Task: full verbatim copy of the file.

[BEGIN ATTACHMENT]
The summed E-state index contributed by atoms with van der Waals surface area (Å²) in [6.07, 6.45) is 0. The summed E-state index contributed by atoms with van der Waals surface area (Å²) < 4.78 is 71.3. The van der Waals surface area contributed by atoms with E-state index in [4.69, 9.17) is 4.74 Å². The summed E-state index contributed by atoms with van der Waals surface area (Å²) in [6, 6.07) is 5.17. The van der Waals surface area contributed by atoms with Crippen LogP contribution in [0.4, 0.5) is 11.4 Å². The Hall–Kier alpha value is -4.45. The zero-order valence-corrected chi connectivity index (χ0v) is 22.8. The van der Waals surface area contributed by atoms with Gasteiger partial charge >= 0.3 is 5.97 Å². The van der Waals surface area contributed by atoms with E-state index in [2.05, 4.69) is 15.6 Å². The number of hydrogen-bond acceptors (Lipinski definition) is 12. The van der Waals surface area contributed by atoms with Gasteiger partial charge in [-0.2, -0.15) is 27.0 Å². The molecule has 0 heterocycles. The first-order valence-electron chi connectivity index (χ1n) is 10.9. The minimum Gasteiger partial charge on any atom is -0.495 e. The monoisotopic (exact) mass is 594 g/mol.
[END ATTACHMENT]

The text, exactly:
The summed E-state index contributed by atoms with van der Waals surface area (Å²) in [6.07, 6.45) is 0. The summed E-state index contributed by atoms with van der Waals surface area (Å²) < 4.78 is 71.3. The van der Waals surface area contributed by atoms with E-state index in [4.69, 9.17) is 4.74 Å². The summed E-state index contributed by atoms with van der Waals surface area (Å²) in [6, 6.07) is 5.17. The van der Waals surface area contributed by atoms with Crippen LogP contribution in [0.4, 0.5) is 11.4 Å². The Hall–Kier alpha value is -4.45. The zero-order valence-corrected chi connectivity index (χ0v) is 22.8. The van der Waals surface area contributed by atoms with Gasteiger partial charge >= 0.3 is 5.97 Å². The van der Waals surface area contributed by atoms with E-state index in [2.05, 4.69) is 15.6 Å². The number of hydrogen-bond acceptors (Lipinski definition) is 12. The van der Waals surface area contributed by atoms with Gasteiger partial charge in [-0.2, -0.15) is 27.0 Å². The molecule has 0 heterocycles. The first-order valence-electron chi connectivity index (χ1n) is 10.9. The minimum Gasteiger partial charge on any atom is -0.495 e. The monoisotopic (exact) mass is 594 g/mol.